Prince Albert the second and Princess Charlene of Monaco welcomed a set of royal twins -- but only one will be the future heir to the throne.
Forty-two cannons were fired in honor of the twins, who were born via a cesarean section at the Princess Grace Hospital, name for Albert's mother, Grace Kelly.
The twins are the first children for Princess Charlene, a 36-year-old former South African Olympic swimmer. Prince Albert, 56, has two older children who are considered illegitimate by the House of Grimaldi.
The princess gave birth to Gabriella at 5:04 and Jacques at 5:06. Though he was born second, Jacques is the crown prince thanks to the Mediterranean's male inheritance laws.
Albert reportedly didn't know the sex of the children before birth. "It is one of the beautiful surprises that life offers us," he said.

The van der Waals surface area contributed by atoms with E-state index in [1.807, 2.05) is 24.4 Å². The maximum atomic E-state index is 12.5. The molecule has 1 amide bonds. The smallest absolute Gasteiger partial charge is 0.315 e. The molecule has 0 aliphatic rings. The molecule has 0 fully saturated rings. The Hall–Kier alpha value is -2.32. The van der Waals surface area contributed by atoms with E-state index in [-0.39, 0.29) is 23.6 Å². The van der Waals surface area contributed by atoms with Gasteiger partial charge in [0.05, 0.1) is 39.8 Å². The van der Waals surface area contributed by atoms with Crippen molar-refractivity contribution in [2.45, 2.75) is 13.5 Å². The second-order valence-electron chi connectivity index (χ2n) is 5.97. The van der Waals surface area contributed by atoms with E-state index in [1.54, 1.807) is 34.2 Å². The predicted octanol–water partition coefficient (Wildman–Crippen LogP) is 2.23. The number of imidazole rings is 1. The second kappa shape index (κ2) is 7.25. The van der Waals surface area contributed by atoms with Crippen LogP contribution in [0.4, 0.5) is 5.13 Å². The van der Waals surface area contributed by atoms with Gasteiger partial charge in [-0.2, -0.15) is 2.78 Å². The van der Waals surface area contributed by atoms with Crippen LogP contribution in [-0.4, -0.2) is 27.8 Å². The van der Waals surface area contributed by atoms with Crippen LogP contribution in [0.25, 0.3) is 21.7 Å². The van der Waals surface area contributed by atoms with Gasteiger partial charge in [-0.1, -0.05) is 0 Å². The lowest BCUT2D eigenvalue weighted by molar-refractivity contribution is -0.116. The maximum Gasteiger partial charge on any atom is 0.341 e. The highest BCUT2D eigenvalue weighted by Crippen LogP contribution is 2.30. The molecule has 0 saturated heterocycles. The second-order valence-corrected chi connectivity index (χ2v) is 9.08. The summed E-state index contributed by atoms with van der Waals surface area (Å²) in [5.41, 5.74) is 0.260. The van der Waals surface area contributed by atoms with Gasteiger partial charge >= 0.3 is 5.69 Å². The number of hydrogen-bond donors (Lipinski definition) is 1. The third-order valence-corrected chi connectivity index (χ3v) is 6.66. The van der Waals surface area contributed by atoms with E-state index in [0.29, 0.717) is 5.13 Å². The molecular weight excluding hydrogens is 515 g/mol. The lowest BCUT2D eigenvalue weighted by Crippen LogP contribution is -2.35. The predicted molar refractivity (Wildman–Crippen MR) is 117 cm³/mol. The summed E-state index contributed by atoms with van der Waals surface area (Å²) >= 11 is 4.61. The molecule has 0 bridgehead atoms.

Still, Monaco's succession laws give priority to boys. The only woman ever to reign was Princess Louise-Hippolyte in 1731. If both twins had been girls, the baby born first would have taken the throne.
In 2002, Monaco's parliament changed its constitution so that royal power could pass from a reigning prince with no descendants to his siblings-possibly Albert's two sisters, if he did not have legitimate heirs.
The royal household dates back to the 13th century, but Jacques and Gabriella are its first twins-but they're hardly the first royal twins in Europe.
King James I of Scotland and his wife Joan Beaufort had the United Kingdom's lone pair in 1430, and many more across the pond have followed. In 2013, the Prince of Prussia Georg Fredrich and his wife Princess Sophie of Isenberg had twin boys. In 2011, Crown Prince Frederik of Denmark and his wife Mary had twins, and the year before, the Duke of Anjou, Prince Louis Alphonse, and his wife Maria Margarita Vargas Santaella had their own.
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